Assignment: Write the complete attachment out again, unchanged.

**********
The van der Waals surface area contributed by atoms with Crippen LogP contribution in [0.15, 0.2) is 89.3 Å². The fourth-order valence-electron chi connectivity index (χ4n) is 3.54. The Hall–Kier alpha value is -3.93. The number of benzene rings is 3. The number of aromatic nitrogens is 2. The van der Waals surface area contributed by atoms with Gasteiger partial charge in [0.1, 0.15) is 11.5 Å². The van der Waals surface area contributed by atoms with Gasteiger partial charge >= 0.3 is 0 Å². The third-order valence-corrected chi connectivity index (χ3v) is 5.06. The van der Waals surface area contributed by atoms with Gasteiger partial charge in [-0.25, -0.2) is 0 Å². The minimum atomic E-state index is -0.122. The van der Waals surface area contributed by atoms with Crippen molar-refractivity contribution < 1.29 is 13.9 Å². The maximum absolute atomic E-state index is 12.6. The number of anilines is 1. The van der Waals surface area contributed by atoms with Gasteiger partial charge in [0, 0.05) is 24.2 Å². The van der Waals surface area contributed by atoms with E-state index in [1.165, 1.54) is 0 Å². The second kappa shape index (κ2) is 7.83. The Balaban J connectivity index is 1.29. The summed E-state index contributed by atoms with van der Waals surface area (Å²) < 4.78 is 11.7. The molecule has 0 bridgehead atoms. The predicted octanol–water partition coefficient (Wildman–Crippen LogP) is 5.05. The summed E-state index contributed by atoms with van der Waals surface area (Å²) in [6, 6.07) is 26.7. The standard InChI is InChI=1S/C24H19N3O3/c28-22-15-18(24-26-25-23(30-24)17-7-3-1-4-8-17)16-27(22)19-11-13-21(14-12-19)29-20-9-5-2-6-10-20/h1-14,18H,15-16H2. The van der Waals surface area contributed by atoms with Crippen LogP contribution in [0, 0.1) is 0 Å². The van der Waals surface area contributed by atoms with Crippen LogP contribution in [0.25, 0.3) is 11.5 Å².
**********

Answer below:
The van der Waals surface area contributed by atoms with Crippen LogP contribution in [0.15, 0.2) is 89.3 Å². The fourth-order valence-electron chi connectivity index (χ4n) is 3.54. The Hall–Kier alpha value is -3.93. The number of benzene rings is 3. The number of aromatic nitrogens is 2. The van der Waals surface area contributed by atoms with Gasteiger partial charge in [0.1, 0.15) is 11.5 Å². The van der Waals surface area contributed by atoms with Gasteiger partial charge >= 0.3 is 0 Å². The third-order valence-corrected chi connectivity index (χ3v) is 5.06. The van der Waals surface area contributed by atoms with Gasteiger partial charge in [-0.25, -0.2) is 0 Å². The minimum atomic E-state index is -0.122. The van der Waals surface area contributed by atoms with Crippen molar-refractivity contribution < 1.29 is 13.9 Å². The maximum absolute atomic E-state index is 12.6. The number of anilines is 1. The van der Waals surface area contributed by atoms with Gasteiger partial charge in [0, 0.05) is 24.2 Å². The van der Waals surface area contributed by atoms with E-state index in [1.165, 1.54) is 0 Å². The second kappa shape index (κ2) is 7.83. The Balaban J connectivity index is 1.29. The summed E-state index contributed by atoms with van der Waals surface area (Å²) < 4.78 is 11.7. The molecule has 0 bridgehead atoms. The predicted octanol–water partition coefficient (Wildman–Crippen LogP) is 5.05. The summed E-state index contributed by atoms with van der Waals surface area (Å²) in [6, 6.07) is 26.7. The standard InChI is InChI=1S/C24H19N3O3/c28-22-15-18(24-26-25-23(30-24)17-7-3-1-4-8-17)16-27(22)19-11-13-21(14-12-19)29-20-9-5-2-6-10-20/h1-14,18H,15-16H2. The van der Waals surface area contributed by atoms with Crippen LogP contribution in [0, 0.1) is 0 Å². The van der Waals surface area contributed by atoms with Crippen LogP contribution in [0.25, 0.3) is 11.5 Å².